Old & New
Two views that span the old Palace Pier Station and the new Aquarium Station. To the left, Car 7 stands in the old station in a picture that clearly illustrates the closeness of the original station to the Palace Pier. The car is heavily loaded and is no doubt waiting for the other car to arrive off the single line before it leaves for Black Rock.
As a result of the shortening of the line Magnus constructed a much grander station building, possibly to make it more visible from the pier, and this is seen on the right. Containing both a ticket office and waiting room the wooden building certainly stood out. It is interesting to see that the running rails are fitted directly to longitudinal timbers supported by cross-beams, as opposed to the original station’s more conventional shingle and ballast trackbed construction. Also visible is the flat metal strip alongside the seaward side running rail that served as the third rail.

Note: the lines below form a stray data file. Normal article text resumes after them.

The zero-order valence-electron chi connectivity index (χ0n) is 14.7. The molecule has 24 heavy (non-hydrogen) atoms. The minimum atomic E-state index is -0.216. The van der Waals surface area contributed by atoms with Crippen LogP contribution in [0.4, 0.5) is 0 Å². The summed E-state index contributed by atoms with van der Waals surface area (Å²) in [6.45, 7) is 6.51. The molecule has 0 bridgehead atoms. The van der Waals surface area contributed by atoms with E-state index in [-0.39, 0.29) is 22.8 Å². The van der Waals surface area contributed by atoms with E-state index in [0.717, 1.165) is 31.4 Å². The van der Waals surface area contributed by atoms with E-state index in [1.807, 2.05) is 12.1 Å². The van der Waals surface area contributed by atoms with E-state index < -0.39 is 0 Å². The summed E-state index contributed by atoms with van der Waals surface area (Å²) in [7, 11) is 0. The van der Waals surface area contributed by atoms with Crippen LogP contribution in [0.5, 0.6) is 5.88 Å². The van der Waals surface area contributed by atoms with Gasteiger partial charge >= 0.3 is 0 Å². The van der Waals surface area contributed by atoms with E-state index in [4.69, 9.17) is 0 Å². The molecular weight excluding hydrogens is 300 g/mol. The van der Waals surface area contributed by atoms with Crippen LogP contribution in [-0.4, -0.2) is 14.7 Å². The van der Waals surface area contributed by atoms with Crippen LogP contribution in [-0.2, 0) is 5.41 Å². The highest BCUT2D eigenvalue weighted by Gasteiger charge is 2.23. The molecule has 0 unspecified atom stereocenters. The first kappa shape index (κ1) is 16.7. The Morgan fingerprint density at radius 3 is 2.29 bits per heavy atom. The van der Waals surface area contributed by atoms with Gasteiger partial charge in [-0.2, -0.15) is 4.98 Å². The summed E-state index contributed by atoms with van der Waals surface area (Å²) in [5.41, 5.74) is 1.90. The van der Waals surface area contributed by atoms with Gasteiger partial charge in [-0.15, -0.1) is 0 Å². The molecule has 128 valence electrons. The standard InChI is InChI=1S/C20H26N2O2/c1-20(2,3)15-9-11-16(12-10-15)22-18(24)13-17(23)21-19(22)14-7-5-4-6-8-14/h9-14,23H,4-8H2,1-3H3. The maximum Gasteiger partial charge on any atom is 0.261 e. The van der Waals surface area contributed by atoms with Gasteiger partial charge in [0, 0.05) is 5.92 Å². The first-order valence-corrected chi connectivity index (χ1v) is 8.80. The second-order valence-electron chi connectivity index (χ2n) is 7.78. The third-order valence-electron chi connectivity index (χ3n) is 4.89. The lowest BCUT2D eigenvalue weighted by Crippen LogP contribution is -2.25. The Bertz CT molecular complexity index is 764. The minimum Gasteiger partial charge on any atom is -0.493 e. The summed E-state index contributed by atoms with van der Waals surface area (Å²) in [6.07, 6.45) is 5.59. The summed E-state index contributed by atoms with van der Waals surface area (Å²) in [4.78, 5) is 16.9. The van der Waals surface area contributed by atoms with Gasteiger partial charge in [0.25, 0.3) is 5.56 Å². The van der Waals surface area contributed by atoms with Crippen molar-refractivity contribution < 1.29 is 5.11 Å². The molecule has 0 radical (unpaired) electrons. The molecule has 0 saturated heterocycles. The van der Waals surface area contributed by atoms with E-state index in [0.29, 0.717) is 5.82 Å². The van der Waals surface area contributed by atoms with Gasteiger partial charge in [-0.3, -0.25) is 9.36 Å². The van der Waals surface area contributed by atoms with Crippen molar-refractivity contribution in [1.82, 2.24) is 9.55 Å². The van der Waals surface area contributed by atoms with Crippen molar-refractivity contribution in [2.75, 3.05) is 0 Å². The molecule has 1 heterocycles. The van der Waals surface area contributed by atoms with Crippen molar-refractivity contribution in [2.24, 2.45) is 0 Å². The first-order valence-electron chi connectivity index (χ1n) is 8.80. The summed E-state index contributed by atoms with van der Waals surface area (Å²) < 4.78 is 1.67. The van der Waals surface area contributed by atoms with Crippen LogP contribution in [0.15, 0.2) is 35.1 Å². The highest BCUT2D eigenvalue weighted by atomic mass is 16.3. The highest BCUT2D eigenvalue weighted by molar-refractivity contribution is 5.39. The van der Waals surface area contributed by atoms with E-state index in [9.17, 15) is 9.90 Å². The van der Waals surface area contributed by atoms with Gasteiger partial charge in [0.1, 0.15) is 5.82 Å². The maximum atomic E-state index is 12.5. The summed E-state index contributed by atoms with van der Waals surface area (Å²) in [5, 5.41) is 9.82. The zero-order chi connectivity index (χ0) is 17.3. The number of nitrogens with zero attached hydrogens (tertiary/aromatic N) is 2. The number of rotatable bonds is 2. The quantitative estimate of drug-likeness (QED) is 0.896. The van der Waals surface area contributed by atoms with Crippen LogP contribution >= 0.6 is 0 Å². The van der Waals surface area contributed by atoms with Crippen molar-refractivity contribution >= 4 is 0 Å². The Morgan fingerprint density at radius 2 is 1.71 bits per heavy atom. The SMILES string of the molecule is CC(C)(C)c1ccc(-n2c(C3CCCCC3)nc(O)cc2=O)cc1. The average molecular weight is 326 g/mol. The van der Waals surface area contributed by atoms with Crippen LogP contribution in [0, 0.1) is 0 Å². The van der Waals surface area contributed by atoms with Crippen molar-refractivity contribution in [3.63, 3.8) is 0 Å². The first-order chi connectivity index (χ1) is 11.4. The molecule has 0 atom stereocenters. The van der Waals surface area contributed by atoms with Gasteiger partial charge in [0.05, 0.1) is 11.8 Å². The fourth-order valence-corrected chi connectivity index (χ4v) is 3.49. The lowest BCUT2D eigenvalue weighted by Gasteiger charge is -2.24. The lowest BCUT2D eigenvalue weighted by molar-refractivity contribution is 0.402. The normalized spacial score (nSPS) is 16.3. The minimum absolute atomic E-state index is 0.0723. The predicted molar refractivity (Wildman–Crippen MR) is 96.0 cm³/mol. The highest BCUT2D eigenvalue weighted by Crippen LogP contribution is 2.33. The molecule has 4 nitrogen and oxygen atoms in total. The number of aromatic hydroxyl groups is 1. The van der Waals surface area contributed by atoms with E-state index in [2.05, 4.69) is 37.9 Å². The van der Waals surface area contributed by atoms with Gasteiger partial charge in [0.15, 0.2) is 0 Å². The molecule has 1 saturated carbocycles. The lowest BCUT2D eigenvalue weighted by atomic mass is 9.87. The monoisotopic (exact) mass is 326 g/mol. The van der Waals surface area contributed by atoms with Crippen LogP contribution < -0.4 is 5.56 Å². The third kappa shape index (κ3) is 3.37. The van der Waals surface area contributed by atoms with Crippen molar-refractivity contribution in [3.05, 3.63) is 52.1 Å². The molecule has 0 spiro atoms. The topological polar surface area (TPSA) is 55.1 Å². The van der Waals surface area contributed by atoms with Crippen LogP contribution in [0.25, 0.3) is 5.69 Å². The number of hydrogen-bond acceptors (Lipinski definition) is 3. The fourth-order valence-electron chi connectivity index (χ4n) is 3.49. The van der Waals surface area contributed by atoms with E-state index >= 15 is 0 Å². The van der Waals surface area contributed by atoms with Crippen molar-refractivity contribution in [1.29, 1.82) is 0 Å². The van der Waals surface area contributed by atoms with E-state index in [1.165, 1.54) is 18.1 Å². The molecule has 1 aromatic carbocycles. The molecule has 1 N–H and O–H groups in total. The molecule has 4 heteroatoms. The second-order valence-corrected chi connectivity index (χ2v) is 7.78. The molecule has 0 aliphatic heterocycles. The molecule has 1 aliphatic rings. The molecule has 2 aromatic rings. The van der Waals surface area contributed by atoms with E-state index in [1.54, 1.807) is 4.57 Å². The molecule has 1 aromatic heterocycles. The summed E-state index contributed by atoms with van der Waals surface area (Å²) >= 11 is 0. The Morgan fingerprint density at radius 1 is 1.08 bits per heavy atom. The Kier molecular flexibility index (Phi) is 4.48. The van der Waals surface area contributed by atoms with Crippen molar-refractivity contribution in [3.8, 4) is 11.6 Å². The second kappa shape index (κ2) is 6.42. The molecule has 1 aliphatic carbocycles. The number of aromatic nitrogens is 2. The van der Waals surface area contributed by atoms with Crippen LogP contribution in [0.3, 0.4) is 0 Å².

View from Madeira Drive
The upper walkways along Madeira Drive have always been a good place from which to watch the little electric cars gliding along the track towards Halfway. This tinted postcard shows Madeira Drive in the 1930s with Volk’s 1930 station building standing prominent at the now renamed ‘Aquarium Station’. The move eastwards took the station away from the coach parking area and the pier which resulted in a 20% drop in revenue from passengers taking an ‘impulse’ ride on the railway. It is interesting to see where the widening of Madeira Drive stopped and a sort of dog-leg in the pavement took pedestrians back to the old alignment.
As will be seen later, Magnus left his line on the old alignment and then swung it seaward through a double curve to attain the new alignment into Aquarium Station. The elusive question is when the second stage of the widening took place – if you have any clues we would appreciate an email.
The wooden station building was not suitable to survive the rigours of wartime Brighton and had no use in the defence of the seafront so was demolished in 1940.